As the movement of ships has now resumed in the Suez Canal since the Ever Given container ship became wedged across the waterway last month, the OU’s Emeritus Professor of politics and global studies Graham Thompson considers what this incident tells us about globalisation in today’s world. Firstly he looks back at a programme made by the OU and used for course content back in the mid-1990s, about the owners of the vessel.
“The grounding of the container vessel Ever Given in the Suez Canal for several days in late March reminded me of an Open University TV programme I was responsible for in the mid-1990s.
This programme – Containing the Pacific – was made for a course called Pacific Studies and involved a case study of the Evergreen Corporation, the Taiwanese conglomerate that operates the Ever Given.
The programme illustrated the nature of a typical Chinese family business, but one that had expanded to include many interrelated activities. The company is best known for its shipping business – where it operates some of the largest container ships in the world, has a shipbuilding arm, makes its own containers and owns ports in several countries. But it also owns two airlines (Eva Air and Uni Air), a chain of hotels and holiday resorts, several logistics companies and even has its own orchestra, amongst other businesses.
Supply chains and the pandemic
The Ever Given was on its way from a port in Malaysia to Rotterdam with 20,000 containers on board when it got stuck. This held up a large amount of shipping around the Red Sea and in the southern Mediterranean which led to concerns that ‘global supply chains’ would be severely disrupted if it could not be properly re-floated quicky. We have heard a lot about supply chains recently in connection to the Covid-19 pandemic since the ingredients for the various vaccines are sourced from several locations and manufacturing facilities are in different countries.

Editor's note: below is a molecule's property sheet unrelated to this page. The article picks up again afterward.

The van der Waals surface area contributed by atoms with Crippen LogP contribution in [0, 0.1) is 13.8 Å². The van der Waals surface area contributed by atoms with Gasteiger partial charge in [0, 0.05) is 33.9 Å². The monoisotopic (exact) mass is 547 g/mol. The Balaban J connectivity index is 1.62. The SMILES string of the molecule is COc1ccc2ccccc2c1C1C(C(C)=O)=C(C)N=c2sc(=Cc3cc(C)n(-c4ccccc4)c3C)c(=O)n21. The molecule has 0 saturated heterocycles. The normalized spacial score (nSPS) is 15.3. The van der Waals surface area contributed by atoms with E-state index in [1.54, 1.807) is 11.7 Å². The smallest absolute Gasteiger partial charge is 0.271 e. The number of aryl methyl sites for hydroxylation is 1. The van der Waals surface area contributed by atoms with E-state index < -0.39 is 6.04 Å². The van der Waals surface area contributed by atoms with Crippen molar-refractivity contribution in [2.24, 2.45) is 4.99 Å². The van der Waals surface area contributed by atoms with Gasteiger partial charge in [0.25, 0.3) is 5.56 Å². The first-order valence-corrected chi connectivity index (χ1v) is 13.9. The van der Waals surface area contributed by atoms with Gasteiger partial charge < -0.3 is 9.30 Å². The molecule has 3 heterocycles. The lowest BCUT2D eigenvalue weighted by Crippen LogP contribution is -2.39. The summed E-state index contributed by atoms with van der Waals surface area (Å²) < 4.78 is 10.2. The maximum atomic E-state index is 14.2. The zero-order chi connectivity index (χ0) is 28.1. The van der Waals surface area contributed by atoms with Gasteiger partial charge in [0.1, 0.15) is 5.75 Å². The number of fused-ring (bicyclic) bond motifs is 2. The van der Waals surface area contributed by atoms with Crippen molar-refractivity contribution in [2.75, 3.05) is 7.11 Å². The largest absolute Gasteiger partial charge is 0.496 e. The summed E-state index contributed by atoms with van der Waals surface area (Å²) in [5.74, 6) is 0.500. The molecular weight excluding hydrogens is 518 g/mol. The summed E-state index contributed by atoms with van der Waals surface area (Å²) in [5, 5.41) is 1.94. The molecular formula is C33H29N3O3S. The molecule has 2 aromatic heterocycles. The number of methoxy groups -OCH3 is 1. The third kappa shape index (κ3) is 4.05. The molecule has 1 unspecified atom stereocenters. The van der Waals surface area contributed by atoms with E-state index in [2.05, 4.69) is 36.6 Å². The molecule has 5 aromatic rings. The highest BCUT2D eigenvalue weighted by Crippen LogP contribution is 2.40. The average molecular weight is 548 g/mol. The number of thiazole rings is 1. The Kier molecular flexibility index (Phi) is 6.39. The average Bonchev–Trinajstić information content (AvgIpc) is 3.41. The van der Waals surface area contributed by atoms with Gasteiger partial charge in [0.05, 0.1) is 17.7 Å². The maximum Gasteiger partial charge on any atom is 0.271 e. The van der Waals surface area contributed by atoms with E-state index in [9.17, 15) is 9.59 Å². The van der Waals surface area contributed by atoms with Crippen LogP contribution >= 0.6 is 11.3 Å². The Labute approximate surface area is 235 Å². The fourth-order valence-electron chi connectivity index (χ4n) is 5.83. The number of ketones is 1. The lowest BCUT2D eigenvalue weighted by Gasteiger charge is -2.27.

The organization of supply chains is now a hot topic for analysis by academics. Who controls the supply chain and with what effects? These are now a central element of the globalization of manufacturing and of international trade.
Traditionally the issue has been to trace the governance of these chains – where does the locus of power lie and therefore who or what gains most from them financially? The global supply chain is conceived as a series of linked stages in various discrete chains of production, distribution or wealth.
These chains involve production units, wholesalers, markets, shipping companies, retailers, banks, consumers, etc., all of which serve to link several remote stages into a global production framework. But the difficulty has been to systematically show exactly how surpluses and value are moved along these chains, from the remote periphery to the centres of consumption.
Actually, global trade may have peaked: as a proportion of global production it was in decline well before the Ever Given got stuck in the Canal.
Populist inspired protectionism and other developments are leading to a re-shoring of production to domestic territories. And is the notion of a “chain” a good one to express the complexity of global manufacturing?
Perhaps it is better expressed as a “network” rather than a simple chain. If so, this would change the focus of analysis towards a more “systems approach” to internationally integrated production. Partly technological and partly organizational, a supply system is made up of these elements and more, existing in several different registers (technological, social, organizational, legal, financial, territorial).
Whilst last month’s grounding of the Ever Given cast a spotlight on the workings of today’s globalised networks, it’s clear the issues involved go much deeper.”